The federal district court in Lincoln, Nebraska, yesterday threw out a lawsuit by that state’s attorney general attacking the Environmental Protection Agency’s proposed standards for carbon pollution from new electric power plants. Judge John M. Gerrard ruled that the attorney general “jumped the gun” by filing suit before EPA has adopted the standards. As Judge Gerrard put it:
[T]he State of Nebraska's attempt to short-circuit the administrative rulemaking process runs contrary to basic, well-understood administrative law. Simply stated, the State cannot sue in federal court to challenge a rule that the EPA has not yet actually made.
The judge added: “making environmental regulations is difficult and complicated enough without having federal judges weigh in at every step along the way. Instead, as dictated by basic and well-established principles of administrative law, the State must wait for a final agency action.”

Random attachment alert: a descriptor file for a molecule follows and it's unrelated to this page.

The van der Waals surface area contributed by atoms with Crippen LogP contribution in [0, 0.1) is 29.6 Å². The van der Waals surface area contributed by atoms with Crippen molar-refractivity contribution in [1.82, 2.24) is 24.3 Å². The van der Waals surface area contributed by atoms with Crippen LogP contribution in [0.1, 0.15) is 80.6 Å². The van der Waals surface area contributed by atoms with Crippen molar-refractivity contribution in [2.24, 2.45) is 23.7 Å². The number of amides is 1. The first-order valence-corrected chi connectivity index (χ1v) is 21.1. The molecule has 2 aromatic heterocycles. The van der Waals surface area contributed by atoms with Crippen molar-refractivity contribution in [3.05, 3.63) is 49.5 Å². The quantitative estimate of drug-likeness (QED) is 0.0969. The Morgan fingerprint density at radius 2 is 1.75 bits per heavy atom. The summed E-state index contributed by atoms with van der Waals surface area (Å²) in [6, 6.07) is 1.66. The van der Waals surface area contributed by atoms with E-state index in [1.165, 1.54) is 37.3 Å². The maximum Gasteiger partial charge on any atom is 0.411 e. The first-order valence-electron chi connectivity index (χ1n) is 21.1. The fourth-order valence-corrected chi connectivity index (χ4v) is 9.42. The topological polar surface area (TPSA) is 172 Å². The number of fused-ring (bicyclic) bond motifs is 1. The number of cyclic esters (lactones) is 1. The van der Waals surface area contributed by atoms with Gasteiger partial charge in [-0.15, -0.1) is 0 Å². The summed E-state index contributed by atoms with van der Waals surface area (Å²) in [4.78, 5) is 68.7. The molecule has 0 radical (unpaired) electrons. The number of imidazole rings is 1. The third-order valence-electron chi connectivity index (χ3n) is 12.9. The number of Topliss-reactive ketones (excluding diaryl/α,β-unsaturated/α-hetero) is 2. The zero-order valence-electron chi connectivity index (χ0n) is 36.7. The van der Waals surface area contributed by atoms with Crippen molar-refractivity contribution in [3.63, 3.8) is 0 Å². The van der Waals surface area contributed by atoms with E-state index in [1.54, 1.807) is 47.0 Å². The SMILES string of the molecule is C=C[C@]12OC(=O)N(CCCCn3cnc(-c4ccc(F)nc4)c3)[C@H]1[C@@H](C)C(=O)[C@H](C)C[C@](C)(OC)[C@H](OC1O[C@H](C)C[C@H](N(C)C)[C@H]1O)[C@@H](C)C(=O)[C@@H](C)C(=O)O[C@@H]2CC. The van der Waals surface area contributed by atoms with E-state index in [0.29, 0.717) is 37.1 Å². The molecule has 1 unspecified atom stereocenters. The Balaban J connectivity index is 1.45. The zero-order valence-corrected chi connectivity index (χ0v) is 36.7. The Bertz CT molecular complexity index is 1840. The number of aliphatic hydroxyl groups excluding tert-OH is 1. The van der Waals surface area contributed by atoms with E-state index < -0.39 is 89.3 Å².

When EPA takes final action, Nebraska will have its day in court, but not in Lincoln. Instead, the court explained, the Clean Air Act requires any such lawsuits to be brought in the Court of Appeals in Washington. (And though he didn’t formally rule on the state’s underlying legal complaint, Judge Gerrard plainly hinted why it’s bound to fail. See this post by my colleague David Hawkins for more on why.)
We’ve seen this movie before. The court of appeals in D.C. tossed another premature challenge to the new source standards in 2012. A colorful coal company and a collection of state attorneys general have tried the same stunt by challenging EPA’s proposed standards for existing power plants, but those suits aren’t going to fare any better.
No surprises here. Jump the gun, lose the race.